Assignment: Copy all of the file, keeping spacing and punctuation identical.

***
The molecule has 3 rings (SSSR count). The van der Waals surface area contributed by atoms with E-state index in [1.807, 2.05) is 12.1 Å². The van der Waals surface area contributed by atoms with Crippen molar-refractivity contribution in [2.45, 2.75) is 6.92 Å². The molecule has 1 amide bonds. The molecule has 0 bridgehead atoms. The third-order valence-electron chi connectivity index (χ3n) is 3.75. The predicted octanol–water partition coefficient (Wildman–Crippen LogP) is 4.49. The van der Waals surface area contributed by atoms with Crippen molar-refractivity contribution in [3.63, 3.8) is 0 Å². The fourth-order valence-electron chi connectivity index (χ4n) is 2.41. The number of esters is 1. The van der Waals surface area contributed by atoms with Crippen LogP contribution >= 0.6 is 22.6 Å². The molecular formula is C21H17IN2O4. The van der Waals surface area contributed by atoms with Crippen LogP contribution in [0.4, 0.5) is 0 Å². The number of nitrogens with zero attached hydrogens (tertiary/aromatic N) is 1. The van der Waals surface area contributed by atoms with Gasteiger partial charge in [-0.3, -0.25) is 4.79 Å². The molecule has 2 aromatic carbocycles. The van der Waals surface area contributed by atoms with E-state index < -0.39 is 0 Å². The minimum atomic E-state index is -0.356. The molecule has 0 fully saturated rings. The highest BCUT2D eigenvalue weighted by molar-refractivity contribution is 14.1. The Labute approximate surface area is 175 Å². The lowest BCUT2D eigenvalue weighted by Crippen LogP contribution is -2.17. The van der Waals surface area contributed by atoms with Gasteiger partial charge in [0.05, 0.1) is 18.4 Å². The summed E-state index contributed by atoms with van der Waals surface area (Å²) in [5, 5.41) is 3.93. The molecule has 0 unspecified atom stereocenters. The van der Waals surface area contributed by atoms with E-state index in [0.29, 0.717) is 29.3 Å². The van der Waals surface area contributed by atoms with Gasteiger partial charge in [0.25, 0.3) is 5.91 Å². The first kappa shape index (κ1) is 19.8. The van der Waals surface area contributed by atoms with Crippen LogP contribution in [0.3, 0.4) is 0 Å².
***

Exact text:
The molecule has 3 rings (SSSR count). The van der Waals surface area contributed by atoms with E-state index in [1.807, 2.05) is 12.1 Å². The van der Waals surface area contributed by atoms with Crippen molar-refractivity contribution in [2.45, 2.75) is 6.92 Å². The molecule has 1 amide bonds. The molecule has 0 bridgehead atoms. The third-order valence-electron chi connectivity index (χ3n) is 3.75. The predicted octanol–water partition coefficient (Wildman–Crippen LogP) is 4.49. The van der Waals surface area contributed by atoms with Crippen molar-refractivity contribution in [3.63, 3.8) is 0 Å². The fourth-order valence-electron chi connectivity index (χ4n) is 2.41. The number of esters is 1. The van der Waals surface area contributed by atoms with Crippen LogP contribution >= 0.6 is 22.6 Å². The molecular formula is C21H17IN2O4. The van der Waals surface area contributed by atoms with Crippen LogP contribution in [0.4, 0.5) is 0 Å². The number of nitrogens with zero attached hydrogens (tertiary/aromatic N) is 1. The van der Waals surface area contributed by atoms with Gasteiger partial charge in [-0.3, -0.25) is 4.79 Å². The molecule has 2 aromatic carbocycles. The van der Waals surface area contributed by atoms with E-state index < -0.39 is 0 Å². The minimum atomic E-state index is -0.356. The molecule has 0 fully saturated rings. The highest BCUT2D eigenvalue weighted by molar-refractivity contribution is 14.1. The Labute approximate surface area is 175 Å². The lowest BCUT2D eigenvalue weighted by Crippen LogP contribution is -2.17. The van der Waals surface area contributed by atoms with Gasteiger partial charge in [0.05, 0.1) is 18.4 Å². The summed E-state index contributed by atoms with van der Waals surface area (Å²) in [5, 5.41) is 3.93. The molecule has 0 unspecified atom stereocenters. The van der Waals surface area contributed by atoms with E-state index in [0.29, 0.717) is 29.3 Å². The van der Waals surface area contributed by atoms with Gasteiger partial charge in [0.25, 0.3) is 5.91 Å². The first kappa shape index (κ1) is 19.8. The van der Waals surface area contributed by atoms with Crippen LogP contribution in [0.3, 0.4) is 0 Å².